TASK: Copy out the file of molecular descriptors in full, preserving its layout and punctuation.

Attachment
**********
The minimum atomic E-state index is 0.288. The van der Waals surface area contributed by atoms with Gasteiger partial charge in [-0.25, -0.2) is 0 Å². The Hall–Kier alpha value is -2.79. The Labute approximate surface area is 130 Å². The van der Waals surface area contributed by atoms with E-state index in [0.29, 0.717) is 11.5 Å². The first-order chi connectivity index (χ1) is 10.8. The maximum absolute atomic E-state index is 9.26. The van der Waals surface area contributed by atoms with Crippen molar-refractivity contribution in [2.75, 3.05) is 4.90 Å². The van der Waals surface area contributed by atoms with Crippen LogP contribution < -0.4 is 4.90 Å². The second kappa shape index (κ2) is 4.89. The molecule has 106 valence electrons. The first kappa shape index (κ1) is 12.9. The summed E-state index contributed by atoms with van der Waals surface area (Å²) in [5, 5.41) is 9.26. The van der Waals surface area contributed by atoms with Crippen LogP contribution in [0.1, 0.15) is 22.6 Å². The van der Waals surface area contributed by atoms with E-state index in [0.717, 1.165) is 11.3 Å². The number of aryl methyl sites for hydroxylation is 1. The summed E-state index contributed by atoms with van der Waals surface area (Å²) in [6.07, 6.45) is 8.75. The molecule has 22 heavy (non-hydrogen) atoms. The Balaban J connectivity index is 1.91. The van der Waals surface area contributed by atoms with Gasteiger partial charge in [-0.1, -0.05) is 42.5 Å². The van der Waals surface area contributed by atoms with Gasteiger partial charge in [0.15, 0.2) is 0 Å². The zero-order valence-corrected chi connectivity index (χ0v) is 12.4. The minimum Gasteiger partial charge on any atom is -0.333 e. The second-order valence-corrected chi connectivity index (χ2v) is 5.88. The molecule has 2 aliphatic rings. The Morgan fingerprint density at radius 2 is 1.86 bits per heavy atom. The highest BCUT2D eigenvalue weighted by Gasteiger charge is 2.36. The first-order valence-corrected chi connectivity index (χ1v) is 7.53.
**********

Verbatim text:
The minimum atomic E-state index is 0.288. The van der Waals surface area contributed by atoms with Gasteiger partial charge in [-0.25, -0.2) is 0 Å². The Hall–Kier alpha value is -2.79. The Labute approximate surface area is 130 Å². The van der Waals surface area contributed by atoms with E-state index in [0.29, 0.717) is 11.5 Å². The first-order chi connectivity index (χ1) is 10.8. The maximum absolute atomic E-state index is 9.26. The van der Waals surface area contributed by atoms with Crippen molar-refractivity contribution in [2.75, 3.05) is 4.90 Å². The van der Waals surface area contributed by atoms with Crippen LogP contribution < -0.4 is 4.90 Å². The second kappa shape index (κ2) is 4.89. The molecule has 106 valence electrons. The first kappa shape index (κ1) is 12.9. The summed E-state index contributed by atoms with van der Waals surface area (Å²) in [5, 5.41) is 9.26. The van der Waals surface area contributed by atoms with Crippen LogP contribution in [0.1, 0.15) is 22.6 Å². The van der Waals surface area contributed by atoms with E-state index in [0.717, 1.165) is 11.3 Å². The number of aryl methyl sites for hydroxylation is 1. The summed E-state index contributed by atoms with van der Waals surface area (Å²) in [6.07, 6.45) is 8.75. The molecule has 22 heavy (non-hydrogen) atoms. The Balaban J connectivity index is 1.91. The van der Waals surface area contributed by atoms with Gasteiger partial charge in [-0.1, -0.05) is 42.5 Å². The van der Waals surface area contributed by atoms with Gasteiger partial charge in [0.15, 0.2) is 0 Å². The zero-order valence-corrected chi connectivity index (χ0v) is 12.4. The minimum Gasteiger partial charge on any atom is -0.333 e. The second-order valence-corrected chi connectivity index (χ2v) is 5.88. The molecule has 2 aliphatic rings. The Morgan fingerprint density at radius 2 is 1.86 bits per heavy atom. The highest BCUT2D eigenvalue weighted by Gasteiger charge is 2.36. The first-order valence-corrected chi connectivity index (χ1v) is 7.53.